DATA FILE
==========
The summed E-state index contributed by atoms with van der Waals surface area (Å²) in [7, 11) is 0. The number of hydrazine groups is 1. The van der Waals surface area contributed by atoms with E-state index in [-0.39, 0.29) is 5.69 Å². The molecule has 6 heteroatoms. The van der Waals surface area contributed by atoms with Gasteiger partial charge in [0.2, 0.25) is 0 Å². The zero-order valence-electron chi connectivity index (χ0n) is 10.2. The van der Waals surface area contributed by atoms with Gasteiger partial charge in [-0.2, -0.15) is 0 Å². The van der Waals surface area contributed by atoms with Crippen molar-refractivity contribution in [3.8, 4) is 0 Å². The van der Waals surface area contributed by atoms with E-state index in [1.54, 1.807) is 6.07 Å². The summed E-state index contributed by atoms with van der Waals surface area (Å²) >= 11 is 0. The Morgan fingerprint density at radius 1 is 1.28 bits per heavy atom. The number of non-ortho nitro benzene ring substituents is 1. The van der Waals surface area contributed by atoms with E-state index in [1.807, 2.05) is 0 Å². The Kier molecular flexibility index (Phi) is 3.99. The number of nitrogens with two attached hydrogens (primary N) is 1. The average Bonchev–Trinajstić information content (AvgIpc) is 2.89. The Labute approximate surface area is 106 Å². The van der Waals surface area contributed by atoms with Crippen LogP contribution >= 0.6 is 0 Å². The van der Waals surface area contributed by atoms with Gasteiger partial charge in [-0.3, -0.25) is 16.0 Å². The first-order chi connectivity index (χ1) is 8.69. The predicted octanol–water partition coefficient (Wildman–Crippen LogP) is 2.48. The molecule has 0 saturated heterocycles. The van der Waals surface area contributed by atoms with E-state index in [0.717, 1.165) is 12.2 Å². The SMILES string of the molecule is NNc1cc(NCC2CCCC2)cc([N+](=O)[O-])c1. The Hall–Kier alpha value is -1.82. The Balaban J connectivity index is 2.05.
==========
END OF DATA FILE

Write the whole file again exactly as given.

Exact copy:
The summed E-state index contributed by atoms with van der Waals surface area (Å²) in [7, 11) is 0. The number of hydrazine groups is 1. The van der Waals surface area contributed by atoms with E-state index in [-0.39, 0.29) is 5.69 Å². The molecule has 6 heteroatoms. The van der Waals surface area contributed by atoms with Gasteiger partial charge in [0.2, 0.25) is 0 Å². The zero-order valence-electron chi connectivity index (χ0n) is 10.2. The van der Waals surface area contributed by atoms with Gasteiger partial charge in [-0.2, -0.15) is 0 Å². The van der Waals surface area contributed by atoms with Crippen molar-refractivity contribution in [3.8, 4) is 0 Å². The van der Waals surface area contributed by atoms with E-state index in [1.54, 1.807) is 6.07 Å². The summed E-state index contributed by atoms with van der Waals surface area (Å²) >= 11 is 0. The Morgan fingerprint density at radius 1 is 1.28 bits per heavy atom. The number of non-ortho nitro benzene ring substituents is 1. The van der Waals surface area contributed by atoms with E-state index in [1.807, 2.05) is 0 Å². The Kier molecular flexibility index (Phi) is 3.99. The number of nitrogens with two attached hydrogens (primary N) is 1. The average Bonchev–Trinajstić information content (AvgIpc) is 2.89. The Labute approximate surface area is 106 Å². The van der Waals surface area contributed by atoms with Crippen LogP contribution >= 0.6 is 0 Å². The van der Waals surface area contributed by atoms with Gasteiger partial charge in [-0.3, -0.25) is 16.0 Å². The first-order chi connectivity index (χ1) is 8.69. The predicted octanol–water partition coefficient (Wildman–Crippen LogP) is 2.48. The molecule has 0 saturated heterocycles. The van der Waals surface area contributed by atoms with E-state index in [0.717, 1.165) is 12.2 Å². The SMILES string of the molecule is NNc1cc(NCC2CCCC2)cc([N+](=O)[O-])c1. The Hall–Kier alpha value is -1.82. The Balaban J connectivity index is 2.05.